The overall analyzation of Level Design-

{This image is from Pinterest.}

How levels are designed-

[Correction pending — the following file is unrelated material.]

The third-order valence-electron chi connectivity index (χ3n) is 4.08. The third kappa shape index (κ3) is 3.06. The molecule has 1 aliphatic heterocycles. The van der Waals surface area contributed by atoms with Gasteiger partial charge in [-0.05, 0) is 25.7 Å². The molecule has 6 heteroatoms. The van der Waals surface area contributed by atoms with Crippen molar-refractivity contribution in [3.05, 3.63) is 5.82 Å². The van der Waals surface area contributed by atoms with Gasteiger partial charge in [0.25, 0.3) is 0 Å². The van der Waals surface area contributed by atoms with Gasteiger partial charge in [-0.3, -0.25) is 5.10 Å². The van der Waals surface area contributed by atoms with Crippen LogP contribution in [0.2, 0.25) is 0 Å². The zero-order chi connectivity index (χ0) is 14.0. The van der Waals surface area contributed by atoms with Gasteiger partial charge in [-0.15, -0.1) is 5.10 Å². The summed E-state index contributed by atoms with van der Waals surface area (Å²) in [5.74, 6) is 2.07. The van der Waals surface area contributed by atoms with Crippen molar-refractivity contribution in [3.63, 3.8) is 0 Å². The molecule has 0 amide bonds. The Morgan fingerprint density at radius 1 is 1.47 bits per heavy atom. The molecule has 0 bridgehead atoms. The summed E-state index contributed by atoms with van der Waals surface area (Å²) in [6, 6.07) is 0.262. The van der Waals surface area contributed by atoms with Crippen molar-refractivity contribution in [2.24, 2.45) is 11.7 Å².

The overall concept of designing a level.-